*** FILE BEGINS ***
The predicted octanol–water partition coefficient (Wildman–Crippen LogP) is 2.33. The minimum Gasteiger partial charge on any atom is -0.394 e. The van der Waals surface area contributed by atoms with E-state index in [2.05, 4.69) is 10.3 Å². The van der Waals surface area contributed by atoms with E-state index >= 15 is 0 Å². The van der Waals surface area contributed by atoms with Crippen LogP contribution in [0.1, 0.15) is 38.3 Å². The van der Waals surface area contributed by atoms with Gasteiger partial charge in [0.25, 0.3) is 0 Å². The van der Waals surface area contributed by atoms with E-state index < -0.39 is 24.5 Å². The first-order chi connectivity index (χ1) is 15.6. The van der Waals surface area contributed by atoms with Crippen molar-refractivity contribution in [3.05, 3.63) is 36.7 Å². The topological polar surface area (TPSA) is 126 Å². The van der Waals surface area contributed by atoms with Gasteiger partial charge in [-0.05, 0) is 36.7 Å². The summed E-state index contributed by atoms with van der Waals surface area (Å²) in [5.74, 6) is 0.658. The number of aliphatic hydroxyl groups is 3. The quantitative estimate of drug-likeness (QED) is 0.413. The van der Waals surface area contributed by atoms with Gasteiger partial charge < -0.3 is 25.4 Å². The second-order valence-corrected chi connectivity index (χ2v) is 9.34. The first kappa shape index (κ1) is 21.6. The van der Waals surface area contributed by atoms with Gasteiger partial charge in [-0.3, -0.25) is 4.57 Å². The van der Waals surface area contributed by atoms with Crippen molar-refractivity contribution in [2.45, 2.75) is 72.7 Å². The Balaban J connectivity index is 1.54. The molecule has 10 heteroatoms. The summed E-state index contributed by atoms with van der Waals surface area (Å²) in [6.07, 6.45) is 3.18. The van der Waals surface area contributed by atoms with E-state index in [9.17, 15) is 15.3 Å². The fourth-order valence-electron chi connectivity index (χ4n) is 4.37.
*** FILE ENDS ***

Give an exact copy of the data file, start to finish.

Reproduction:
The predicted octanol–water partition coefficient (Wildman–Crippen LogP) is 2.33. The minimum Gasteiger partial charge on any atom is -0.394 e. The van der Waals surface area contributed by atoms with E-state index in [2.05, 4.69) is 10.3 Å². The van der Waals surface area contributed by atoms with E-state index >= 15 is 0 Å². The van der Waals surface area contributed by atoms with Crippen LogP contribution in [0.1, 0.15) is 38.3 Å². The van der Waals surface area contributed by atoms with Gasteiger partial charge in [0.25, 0.3) is 0 Å². The van der Waals surface area contributed by atoms with E-state index < -0.39 is 24.5 Å². The first-order chi connectivity index (χ1) is 15.6. The van der Waals surface area contributed by atoms with Crippen molar-refractivity contribution in [3.05, 3.63) is 36.7 Å². The topological polar surface area (TPSA) is 126 Å². The van der Waals surface area contributed by atoms with Gasteiger partial charge in [-0.05, 0) is 36.7 Å². The summed E-state index contributed by atoms with van der Waals surface area (Å²) in [5.74, 6) is 0.658. The number of aliphatic hydroxyl groups is 3. The quantitative estimate of drug-likeness (QED) is 0.413. The van der Waals surface area contributed by atoms with Gasteiger partial charge < -0.3 is 25.4 Å². The second-order valence-corrected chi connectivity index (χ2v) is 9.34. The first kappa shape index (κ1) is 21.6. The van der Waals surface area contributed by atoms with Gasteiger partial charge in [-0.3, -0.25) is 4.57 Å². The van der Waals surface area contributed by atoms with Crippen molar-refractivity contribution in [2.45, 2.75) is 72.7 Å². The Balaban J connectivity index is 1.54. The molecule has 10 heteroatoms. The summed E-state index contributed by atoms with van der Waals surface area (Å²) in [6.07, 6.45) is 3.18. The van der Waals surface area contributed by atoms with E-state index in [9.17, 15) is 15.3 Å². The fourth-order valence-electron chi connectivity index (χ4n) is 4.37.